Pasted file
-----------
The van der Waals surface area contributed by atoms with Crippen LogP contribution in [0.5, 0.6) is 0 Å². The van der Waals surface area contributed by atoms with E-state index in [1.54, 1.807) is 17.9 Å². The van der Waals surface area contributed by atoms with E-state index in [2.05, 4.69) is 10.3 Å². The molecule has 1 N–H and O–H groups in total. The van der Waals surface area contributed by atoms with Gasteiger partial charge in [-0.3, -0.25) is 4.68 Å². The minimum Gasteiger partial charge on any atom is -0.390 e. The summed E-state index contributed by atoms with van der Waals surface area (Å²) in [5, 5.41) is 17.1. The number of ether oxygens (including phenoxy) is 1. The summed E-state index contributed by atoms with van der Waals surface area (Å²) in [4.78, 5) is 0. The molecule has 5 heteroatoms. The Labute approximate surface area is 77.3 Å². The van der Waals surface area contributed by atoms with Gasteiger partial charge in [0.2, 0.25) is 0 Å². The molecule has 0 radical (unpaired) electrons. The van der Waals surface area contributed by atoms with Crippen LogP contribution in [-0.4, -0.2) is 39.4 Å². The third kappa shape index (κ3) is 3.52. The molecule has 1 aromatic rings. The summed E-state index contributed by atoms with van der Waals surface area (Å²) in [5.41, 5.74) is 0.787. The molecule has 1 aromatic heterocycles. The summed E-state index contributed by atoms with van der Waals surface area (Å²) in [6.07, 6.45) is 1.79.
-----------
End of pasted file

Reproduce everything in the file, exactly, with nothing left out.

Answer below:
The van der Waals surface area contributed by atoms with Crippen LogP contribution in [0.5, 0.6) is 0 Å². The van der Waals surface area contributed by atoms with E-state index in [1.54, 1.807) is 17.9 Å². The van der Waals surface area contributed by atoms with E-state index in [2.05, 4.69) is 10.3 Å². The molecule has 1 N–H and O–H groups in total. The van der Waals surface area contributed by atoms with Gasteiger partial charge in [-0.3, -0.25) is 4.68 Å². The minimum Gasteiger partial charge on any atom is -0.390 e. The summed E-state index contributed by atoms with van der Waals surface area (Å²) in [5, 5.41) is 17.1. The number of ether oxygens (including phenoxy) is 1. The summed E-state index contributed by atoms with van der Waals surface area (Å²) in [4.78, 5) is 0. The molecule has 5 heteroatoms. The Labute approximate surface area is 77.3 Å². The van der Waals surface area contributed by atoms with Gasteiger partial charge in [0.2, 0.25) is 0 Å². The molecule has 0 radical (unpaired) electrons. The van der Waals surface area contributed by atoms with Crippen LogP contribution in [-0.4, -0.2) is 39.4 Å². The third kappa shape index (κ3) is 3.52. The molecule has 1 aromatic rings. The summed E-state index contributed by atoms with van der Waals surface area (Å²) in [5.41, 5.74) is 0.787. The molecule has 1 aromatic heterocycles. The summed E-state index contributed by atoms with van der Waals surface area (Å²) in [6.07, 6.45) is 1.79.